US pre-approval information exchange: building a pre-approval information exchange strategy in 3 steps

As payers’ evidence needs continue to evolve and formulary and US budgetary decision-making becomes more complex, biopharma manufacturers have a prime opportunity to create added value by engaging with payer customers earlier and more often through pre-approval information exchange (PIE) programs. 

What is pre-approval Information exchange? 

PIE is the exchange of clinical and healthcare economic information on assets that are in development (before regulatory approval) between US healthcare decision-makers and biopharma manufacturers.  

3 steps for building a pre-approval information exchange strategy 

The manufacturer team involved in the PIE engagement typically comprises multiple stakeholders, including scientific and pricing experts. This is not a requirement, as well-trained individuals can likely speak to all aspects, but often provides for a more robust discussion overall. 

We suggest the team follows these three steps when developing their PIE strategy. 

Step 1: Ask the right questions.  

As building a PIE communication is a lot of work, can involve multiple consultants and vendors, and is an investment, it’s imperative for manufacturers to understand: 

  • Is PIE the best approach? Can market research solve the issue or question? 
  • Would a PIE bring value to payers? 
  • Is this a new MOA, a new class, or a rare therapeutic area that payers may need to better understand? 
  • Is there a potential for a large budget impact that payers and HCDMs should be aware of prior to launch for planning purposes? 
  • What information do payers want to see in a PIE? 
  • How do we create value in the PIE interaction with payers and not overload with too much data or too many touch points? 
  • What accounts are best suited to receive the PIE? 

Step 2: Figure out resources needed to support the PIE activity.  

Whether it’s creating a segmented target list of accounts, internal documents that provide context and legal guidance, FAQs, outreach tools such as emails and trackers, and trainings, all support resources for your PIE initiative should be carefully vetted and included in your tactical plan. 

Step 3. Create and deliver a tailored PIE communication.  

While payers may be your primary audience, other healthcare decision makers (HCDMs), such as integrated delivery networks, group purchasing organizations, healthcare policymaking organizations, and healthcare ecosystem organizations, may have an interest in your PIE data.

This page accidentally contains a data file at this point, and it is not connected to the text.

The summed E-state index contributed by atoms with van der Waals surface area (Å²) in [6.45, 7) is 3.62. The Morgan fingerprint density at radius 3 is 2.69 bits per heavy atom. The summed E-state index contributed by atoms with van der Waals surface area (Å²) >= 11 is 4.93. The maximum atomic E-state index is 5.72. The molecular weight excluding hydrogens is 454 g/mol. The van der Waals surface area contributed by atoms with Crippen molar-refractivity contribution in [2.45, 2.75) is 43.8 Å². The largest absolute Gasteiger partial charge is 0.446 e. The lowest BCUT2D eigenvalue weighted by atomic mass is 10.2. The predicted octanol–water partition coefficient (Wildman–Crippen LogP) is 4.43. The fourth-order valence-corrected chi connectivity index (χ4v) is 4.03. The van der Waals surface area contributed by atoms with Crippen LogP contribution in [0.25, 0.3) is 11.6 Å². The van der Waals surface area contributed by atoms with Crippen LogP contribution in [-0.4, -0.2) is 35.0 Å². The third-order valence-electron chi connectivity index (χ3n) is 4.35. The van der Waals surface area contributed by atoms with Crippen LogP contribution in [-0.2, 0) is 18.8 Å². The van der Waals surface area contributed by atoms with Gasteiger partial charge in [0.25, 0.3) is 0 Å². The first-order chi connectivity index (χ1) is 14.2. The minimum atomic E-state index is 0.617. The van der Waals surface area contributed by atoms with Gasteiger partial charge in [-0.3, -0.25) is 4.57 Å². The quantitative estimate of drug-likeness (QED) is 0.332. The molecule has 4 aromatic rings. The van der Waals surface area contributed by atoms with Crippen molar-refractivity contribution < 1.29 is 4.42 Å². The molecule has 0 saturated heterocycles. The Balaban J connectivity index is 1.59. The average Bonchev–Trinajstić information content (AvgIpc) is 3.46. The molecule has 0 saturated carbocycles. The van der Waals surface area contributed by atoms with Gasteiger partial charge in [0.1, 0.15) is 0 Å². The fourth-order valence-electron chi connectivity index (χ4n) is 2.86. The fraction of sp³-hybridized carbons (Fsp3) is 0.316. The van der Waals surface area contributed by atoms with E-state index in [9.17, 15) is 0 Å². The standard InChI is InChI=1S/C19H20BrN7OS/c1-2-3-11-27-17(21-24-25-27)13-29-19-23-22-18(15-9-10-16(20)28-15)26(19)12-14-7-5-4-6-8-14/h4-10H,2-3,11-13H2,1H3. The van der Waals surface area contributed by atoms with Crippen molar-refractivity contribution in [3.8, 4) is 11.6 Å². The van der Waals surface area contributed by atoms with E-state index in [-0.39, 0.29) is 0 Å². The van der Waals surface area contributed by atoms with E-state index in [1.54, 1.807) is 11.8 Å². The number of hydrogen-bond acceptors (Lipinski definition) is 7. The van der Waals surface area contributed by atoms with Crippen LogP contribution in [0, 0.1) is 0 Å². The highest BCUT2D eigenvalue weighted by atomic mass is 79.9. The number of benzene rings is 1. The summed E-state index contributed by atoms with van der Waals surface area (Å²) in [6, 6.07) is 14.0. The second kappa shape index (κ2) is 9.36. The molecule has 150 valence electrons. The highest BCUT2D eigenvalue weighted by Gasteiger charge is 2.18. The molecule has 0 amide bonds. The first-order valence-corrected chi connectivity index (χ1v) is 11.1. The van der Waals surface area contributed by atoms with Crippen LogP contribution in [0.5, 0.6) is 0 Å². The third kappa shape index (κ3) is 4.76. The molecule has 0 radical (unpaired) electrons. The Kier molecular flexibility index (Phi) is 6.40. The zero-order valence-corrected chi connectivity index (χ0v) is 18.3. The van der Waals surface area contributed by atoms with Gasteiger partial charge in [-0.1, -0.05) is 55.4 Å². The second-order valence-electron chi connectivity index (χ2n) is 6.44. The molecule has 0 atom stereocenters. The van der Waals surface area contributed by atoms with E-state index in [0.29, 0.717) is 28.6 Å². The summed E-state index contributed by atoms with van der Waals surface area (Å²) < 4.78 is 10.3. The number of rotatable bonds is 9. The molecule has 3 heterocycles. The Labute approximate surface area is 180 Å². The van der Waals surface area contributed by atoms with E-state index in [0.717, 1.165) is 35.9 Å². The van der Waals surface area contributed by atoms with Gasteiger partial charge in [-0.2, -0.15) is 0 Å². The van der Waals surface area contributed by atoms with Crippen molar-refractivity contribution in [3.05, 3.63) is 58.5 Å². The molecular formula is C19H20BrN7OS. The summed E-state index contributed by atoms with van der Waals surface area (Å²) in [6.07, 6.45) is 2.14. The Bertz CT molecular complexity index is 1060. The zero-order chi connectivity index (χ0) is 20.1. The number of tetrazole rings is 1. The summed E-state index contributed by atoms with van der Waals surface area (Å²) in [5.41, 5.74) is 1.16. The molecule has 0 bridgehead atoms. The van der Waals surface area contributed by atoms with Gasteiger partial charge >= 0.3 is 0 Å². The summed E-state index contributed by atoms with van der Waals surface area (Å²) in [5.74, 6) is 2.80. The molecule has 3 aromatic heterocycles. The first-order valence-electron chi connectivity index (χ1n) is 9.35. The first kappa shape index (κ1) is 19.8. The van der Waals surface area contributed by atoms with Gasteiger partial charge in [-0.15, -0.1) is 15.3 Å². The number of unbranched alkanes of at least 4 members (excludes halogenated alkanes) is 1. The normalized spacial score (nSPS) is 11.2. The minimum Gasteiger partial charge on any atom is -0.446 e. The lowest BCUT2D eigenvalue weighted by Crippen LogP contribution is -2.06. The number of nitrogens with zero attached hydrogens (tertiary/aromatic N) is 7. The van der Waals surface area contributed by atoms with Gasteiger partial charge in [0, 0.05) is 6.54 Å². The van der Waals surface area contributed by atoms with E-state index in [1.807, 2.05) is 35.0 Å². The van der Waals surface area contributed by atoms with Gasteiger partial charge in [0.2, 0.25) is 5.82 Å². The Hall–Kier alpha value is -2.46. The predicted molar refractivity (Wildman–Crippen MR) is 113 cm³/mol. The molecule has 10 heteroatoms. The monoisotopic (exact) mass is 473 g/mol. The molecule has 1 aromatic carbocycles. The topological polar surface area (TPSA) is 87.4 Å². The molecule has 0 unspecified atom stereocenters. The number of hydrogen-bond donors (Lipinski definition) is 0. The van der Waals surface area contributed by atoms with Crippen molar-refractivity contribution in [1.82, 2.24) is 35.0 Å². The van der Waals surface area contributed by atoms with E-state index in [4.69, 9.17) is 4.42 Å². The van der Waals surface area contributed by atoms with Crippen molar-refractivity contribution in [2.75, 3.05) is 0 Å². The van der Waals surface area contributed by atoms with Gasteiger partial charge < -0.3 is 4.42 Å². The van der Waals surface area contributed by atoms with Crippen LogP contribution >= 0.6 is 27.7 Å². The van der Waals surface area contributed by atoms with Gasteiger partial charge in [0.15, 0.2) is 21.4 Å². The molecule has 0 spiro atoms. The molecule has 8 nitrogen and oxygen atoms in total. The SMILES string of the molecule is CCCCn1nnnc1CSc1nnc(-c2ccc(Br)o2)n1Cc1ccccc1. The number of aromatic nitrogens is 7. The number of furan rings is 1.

It’s important to tailor your medical and commercial content to the specific needs and interests of your audience; this can include topics such as commercial models, market and disease landscape, pricing strategy, launch timing, cost burden studies, and pivotal trials. Where possible, it might also be beneficial to include information specific to the member or patient population relevant the payer or HCDM. 

Typically, a PIE presentation is between 45 and 60 minutes in length, so it’s important to be highly specific about what you want to communicate and seek to present the material in a simple and compelling manner. Also make sure to include a list of discussion questions, as this is a prime opportunity to gather feedback about your data or model; prioritize your questions by order of importance, and weave them through your presentation. 

Ultimately, gauge the interest level of your audience throughout the presentation and hone in on topics of high importance – these will be the questions and feedback that will have the most impact on your follow-up/through strategies and help to guide development of your post-approval medical and commercial communications plans.


What US market access professionals need to know about pre-approval information exchange

For a deeper dive into PIE, our free article discusses: 

  • why, historically, manufacturers have been limited in what information they were permitted to share with payers and similar entities prior to FDA approval of a drug. 
  • how legislation and FDA guidance has now created useful communication pathways and safe harbor for manufacturers to share much-needed pre-approval product information with payers. 
  • the opportunities for payers to gain valuable insights about new products and therapy areas well in advance of FDA approval and make earlier and more informed coverage and reimbursement decisions. 

Get in touch for expert support with your pre-approval information exchange 

To learn more about how we can help you develop PIE strategies and communications, reach out to us for an introductory conversation. 

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What you need to know about pre-approval information exchange: lessons learned

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